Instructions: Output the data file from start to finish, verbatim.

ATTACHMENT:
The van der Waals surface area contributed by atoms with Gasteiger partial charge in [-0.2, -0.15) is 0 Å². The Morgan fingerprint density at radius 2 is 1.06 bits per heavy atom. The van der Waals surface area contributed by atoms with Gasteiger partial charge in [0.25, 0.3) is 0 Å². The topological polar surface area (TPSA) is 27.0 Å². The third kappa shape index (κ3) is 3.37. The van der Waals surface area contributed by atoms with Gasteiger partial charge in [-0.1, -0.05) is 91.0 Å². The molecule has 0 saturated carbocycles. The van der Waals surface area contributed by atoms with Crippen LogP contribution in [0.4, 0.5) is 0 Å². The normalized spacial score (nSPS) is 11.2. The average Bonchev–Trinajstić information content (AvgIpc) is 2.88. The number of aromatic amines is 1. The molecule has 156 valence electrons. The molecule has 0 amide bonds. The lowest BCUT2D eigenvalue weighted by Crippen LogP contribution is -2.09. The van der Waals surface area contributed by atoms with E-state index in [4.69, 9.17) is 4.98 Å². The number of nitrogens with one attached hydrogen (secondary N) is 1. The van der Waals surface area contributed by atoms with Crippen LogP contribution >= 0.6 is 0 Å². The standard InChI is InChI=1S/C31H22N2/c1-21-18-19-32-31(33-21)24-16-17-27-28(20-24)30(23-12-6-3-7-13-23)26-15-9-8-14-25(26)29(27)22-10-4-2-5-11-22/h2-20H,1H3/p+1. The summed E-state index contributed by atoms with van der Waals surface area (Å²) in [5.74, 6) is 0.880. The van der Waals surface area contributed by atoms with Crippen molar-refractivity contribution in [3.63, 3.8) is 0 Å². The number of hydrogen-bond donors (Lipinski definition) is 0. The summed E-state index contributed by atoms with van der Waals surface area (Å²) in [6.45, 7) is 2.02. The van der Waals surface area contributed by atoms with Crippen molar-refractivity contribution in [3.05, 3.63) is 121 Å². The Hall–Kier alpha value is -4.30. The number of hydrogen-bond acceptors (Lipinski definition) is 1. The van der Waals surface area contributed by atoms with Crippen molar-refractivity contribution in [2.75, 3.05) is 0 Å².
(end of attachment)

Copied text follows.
The van der Waals surface area contributed by atoms with Gasteiger partial charge in [-0.2, -0.15) is 0 Å². The Morgan fingerprint density at radius 2 is 1.06 bits per heavy atom. The van der Waals surface area contributed by atoms with Gasteiger partial charge in [0.25, 0.3) is 0 Å². The topological polar surface area (TPSA) is 27.0 Å². The third kappa shape index (κ3) is 3.37. The van der Waals surface area contributed by atoms with Gasteiger partial charge in [-0.1, -0.05) is 91.0 Å². The molecule has 0 saturated carbocycles. The van der Waals surface area contributed by atoms with Crippen LogP contribution in [0.4, 0.5) is 0 Å². The normalized spacial score (nSPS) is 11.2. The average Bonchev–Trinajstić information content (AvgIpc) is 2.88. The number of aromatic amines is 1. The molecule has 156 valence electrons. The molecule has 0 amide bonds. The lowest BCUT2D eigenvalue weighted by Crippen LogP contribution is -2.09. The van der Waals surface area contributed by atoms with E-state index in [4.69, 9.17) is 4.98 Å². The number of nitrogens with one attached hydrogen (secondary N) is 1. The van der Waals surface area contributed by atoms with Crippen LogP contribution >= 0.6 is 0 Å². The standard InChI is InChI=1S/C31H22N2/c1-21-18-19-32-31(33-21)24-16-17-27-28(20-24)30(23-12-6-3-7-13-23)26-15-9-8-14-25(26)29(27)22-10-4-2-5-11-22/h2-20H,1H3/p+1. The summed E-state index contributed by atoms with van der Waals surface area (Å²) in [5.74, 6) is 0.880. The van der Waals surface area contributed by atoms with Crippen molar-refractivity contribution in [3.63, 3.8) is 0 Å². The number of hydrogen-bond donors (Lipinski definition) is 0. The summed E-state index contributed by atoms with van der Waals surface area (Å²) in [6.45, 7) is 2.02. The van der Waals surface area contributed by atoms with Crippen molar-refractivity contribution in [3.05, 3.63) is 121 Å². The Hall–Kier alpha value is -4.30. The number of hydrogen-bond acceptors (Lipinski definition) is 1. The van der Waals surface area contributed by atoms with Crippen molar-refractivity contribution in [2.75, 3.05) is 0 Å².